Implementing an interface allows a class to become more formal about its behavior.

If your class claims to implement an interface, all methods defined by that interface must appear in its source code before the class will successfully compile.

 

What is so special about a class implementing an interface?

 

When you create an object of the class, you can do it in 2 different ways:

TrekBicycle trekBike = new TrekBicycle();
Bicycle trekBike = new TrekBicycle();

 

The second way of creating the object provides a lot of flexibility in dealing with all bicycle objects .

If you have an additional Bicycle class, for example

class GTBicycle implements Bicycle {

  int cadence = 0;
  int speed = 0;
  int gear = 1.25;

  void changeCadence(int newValue) {
    cadence = newValue;
  }

  void changeGear(int newValue) {
    gear = newValue * 1.1;
  }

  void speedUp(int increment) {
    speed = speed + increment + 1.2;
  }

  void applyBrakes(int decrement) {
    speed = speed - decrement;
  }

  void printStates() {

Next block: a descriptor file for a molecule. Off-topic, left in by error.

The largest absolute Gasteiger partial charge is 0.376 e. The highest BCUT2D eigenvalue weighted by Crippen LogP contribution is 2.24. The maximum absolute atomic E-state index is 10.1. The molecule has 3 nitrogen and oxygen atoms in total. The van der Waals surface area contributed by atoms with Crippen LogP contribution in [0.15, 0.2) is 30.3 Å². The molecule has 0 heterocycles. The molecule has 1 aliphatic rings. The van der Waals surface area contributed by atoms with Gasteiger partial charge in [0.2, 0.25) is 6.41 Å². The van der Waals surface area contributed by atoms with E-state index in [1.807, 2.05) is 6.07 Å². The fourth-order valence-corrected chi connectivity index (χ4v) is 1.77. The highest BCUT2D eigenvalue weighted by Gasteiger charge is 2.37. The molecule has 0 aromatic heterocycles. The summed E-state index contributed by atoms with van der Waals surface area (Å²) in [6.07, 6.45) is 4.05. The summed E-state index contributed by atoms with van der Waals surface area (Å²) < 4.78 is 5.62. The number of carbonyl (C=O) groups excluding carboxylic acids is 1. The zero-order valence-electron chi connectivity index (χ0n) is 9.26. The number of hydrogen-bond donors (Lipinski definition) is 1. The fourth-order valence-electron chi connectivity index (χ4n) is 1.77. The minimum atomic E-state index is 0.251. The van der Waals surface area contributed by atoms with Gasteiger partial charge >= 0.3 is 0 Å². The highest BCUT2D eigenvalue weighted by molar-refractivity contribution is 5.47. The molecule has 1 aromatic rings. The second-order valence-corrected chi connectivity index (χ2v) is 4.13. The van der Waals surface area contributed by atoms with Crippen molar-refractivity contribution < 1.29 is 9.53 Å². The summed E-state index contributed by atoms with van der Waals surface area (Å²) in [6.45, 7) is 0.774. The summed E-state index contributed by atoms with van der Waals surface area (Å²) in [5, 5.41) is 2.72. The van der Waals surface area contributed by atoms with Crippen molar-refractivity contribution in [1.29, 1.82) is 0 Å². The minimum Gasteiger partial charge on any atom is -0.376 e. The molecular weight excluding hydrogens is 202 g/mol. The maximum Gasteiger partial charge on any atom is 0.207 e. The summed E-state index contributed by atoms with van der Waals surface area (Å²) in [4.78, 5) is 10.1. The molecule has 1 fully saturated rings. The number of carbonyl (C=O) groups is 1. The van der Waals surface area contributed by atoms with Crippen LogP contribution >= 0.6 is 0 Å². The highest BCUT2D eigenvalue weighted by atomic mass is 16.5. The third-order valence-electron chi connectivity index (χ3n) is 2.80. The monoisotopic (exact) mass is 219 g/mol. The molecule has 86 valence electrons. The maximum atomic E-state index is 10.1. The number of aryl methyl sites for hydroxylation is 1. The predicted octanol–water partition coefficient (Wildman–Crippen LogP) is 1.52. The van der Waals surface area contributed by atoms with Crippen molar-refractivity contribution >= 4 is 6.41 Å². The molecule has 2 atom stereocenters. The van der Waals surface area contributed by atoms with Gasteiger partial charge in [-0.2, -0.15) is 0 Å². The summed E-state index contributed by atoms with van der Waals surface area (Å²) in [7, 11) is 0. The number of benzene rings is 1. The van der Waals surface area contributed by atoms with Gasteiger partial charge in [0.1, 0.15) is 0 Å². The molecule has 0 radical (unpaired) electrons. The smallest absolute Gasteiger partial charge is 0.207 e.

System.out.println("cadence:" +cadence + " speed:" +
   speed + " gear:" + gear);
  }

}


an object of the GTBicycle class can also be saved in a Bicycle variable:

Bicycle gtBike = new TrekBicycle();

 

Any object of a class than implements the Bicycle interface can be saved in a Bicycle variable.

 

Where have we seen this with Selenium WebDriver?

 

You can see interfaces everywhere:

 

1. When creating a driver object

A driver object for the Chrome browser is created as follows

WebDriver driver = new ChromeDriver();

 

WebDriver is an interface while ChromeDriver is a class that extends RemoteDriver which implement WebDriver.

 

To create a driver for Firefox, we just change the class name:

WebDriver driver = new FirefoxDriver();

Same for the driver for Edge:

WebDriver driver = new EdgeDriver();

 

2. When finding a web element

WebElement button = driver.findElement(locator);

 

WebElement is an interface.

For this reason, you can save in a WebElement variable any type of html element: button, link, label, image, list, textbox, etc.

 

3. When typing a keyword in a textbox

All of the following ways of typing a keyword in a textbox work:

a. type a String value

WebElement searchBox = driver.findElement(textBoxId);
String keyword = "symphony";
searchBox.sendKeys(keyword);

 

b. type a StringBuilder value

WebElement searchBox = driver.findElement(textBoxId);